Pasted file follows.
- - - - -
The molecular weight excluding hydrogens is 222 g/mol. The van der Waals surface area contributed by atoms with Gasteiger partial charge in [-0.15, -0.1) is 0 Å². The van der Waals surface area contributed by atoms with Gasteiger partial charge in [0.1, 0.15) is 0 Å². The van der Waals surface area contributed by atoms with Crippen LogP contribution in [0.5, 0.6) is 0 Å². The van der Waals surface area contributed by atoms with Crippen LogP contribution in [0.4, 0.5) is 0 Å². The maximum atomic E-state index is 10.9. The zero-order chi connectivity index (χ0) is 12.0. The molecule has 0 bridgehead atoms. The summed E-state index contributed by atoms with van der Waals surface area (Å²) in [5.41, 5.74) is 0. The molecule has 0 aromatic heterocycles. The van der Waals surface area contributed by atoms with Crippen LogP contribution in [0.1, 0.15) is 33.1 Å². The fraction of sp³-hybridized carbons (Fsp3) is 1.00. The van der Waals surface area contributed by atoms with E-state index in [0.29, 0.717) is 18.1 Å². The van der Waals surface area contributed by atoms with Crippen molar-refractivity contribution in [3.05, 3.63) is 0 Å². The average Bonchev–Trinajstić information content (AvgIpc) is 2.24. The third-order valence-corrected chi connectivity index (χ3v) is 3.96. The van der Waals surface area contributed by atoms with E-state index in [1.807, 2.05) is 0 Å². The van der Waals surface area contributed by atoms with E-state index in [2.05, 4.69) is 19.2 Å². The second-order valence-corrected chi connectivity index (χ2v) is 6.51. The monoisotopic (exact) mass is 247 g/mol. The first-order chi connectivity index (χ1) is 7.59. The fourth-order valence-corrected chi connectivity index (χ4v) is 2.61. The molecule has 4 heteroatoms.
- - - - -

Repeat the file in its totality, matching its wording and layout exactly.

The molecular weight excluding hydrogens is 222 g/mol. The van der Waals surface area contributed by atoms with Gasteiger partial charge in [-0.15, -0.1) is 0 Å². The van der Waals surface area contributed by atoms with Gasteiger partial charge in [0.1, 0.15) is 0 Å². The van der Waals surface area contributed by atoms with Crippen LogP contribution in [0.5, 0.6) is 0 Å². The van der Waals surface area contributed by atoms with Crippen LogP contribution in [0.4, 0.5) is 0 Å². The maximum atomic E-state index is 10.9. The zero-order chi connectivity index (χ0) is 12.0. The molecule has 0 bridgehead atoms. The summed E-state index contributed by atoms with van der Waals surface area (Å²) in [5.41, 5.74) is 0. The molecule has 0 aromatic heterocycles. The van der Waals surface area contributed by atoms with Crippen LogP contribution in [0.1, 0.15) is 33.1 Å². The fraction of sp³-hybridized carbons (Fsp3) is 1.00. The van der Waals surface area contributed by atoms with E-state index in [0.29, 0.717) is 18.1 Å². The van der Waals surface area contributed by atoms with Crippen molar-refractivity contribution in [3.05, 3.63) is 0 Å². The average Bonchev–Trinajstić information content (AvgIpc) is 2.24. The third-order valence-corrected chi connectivity index (χ3v) is 3.96. The van der Waals surface area contributed by atoms with E-state index in [1.807, 2.05) is 0 Å². The van der Waals surface area contributed by atoms with E-state index in [2.05, 4.69) is 19.2 Å². The second-order valence-corrected chi connectivity index (χ2v) is 6.51. The monoisotopic (exact) mass is 247 g/mol. The first-order chi connectivity index (χ1) is 7.59. The fourth-order valence-corrected chi connectivity index (χ4v) is 2.61. The molecule has 4 heteroatoms.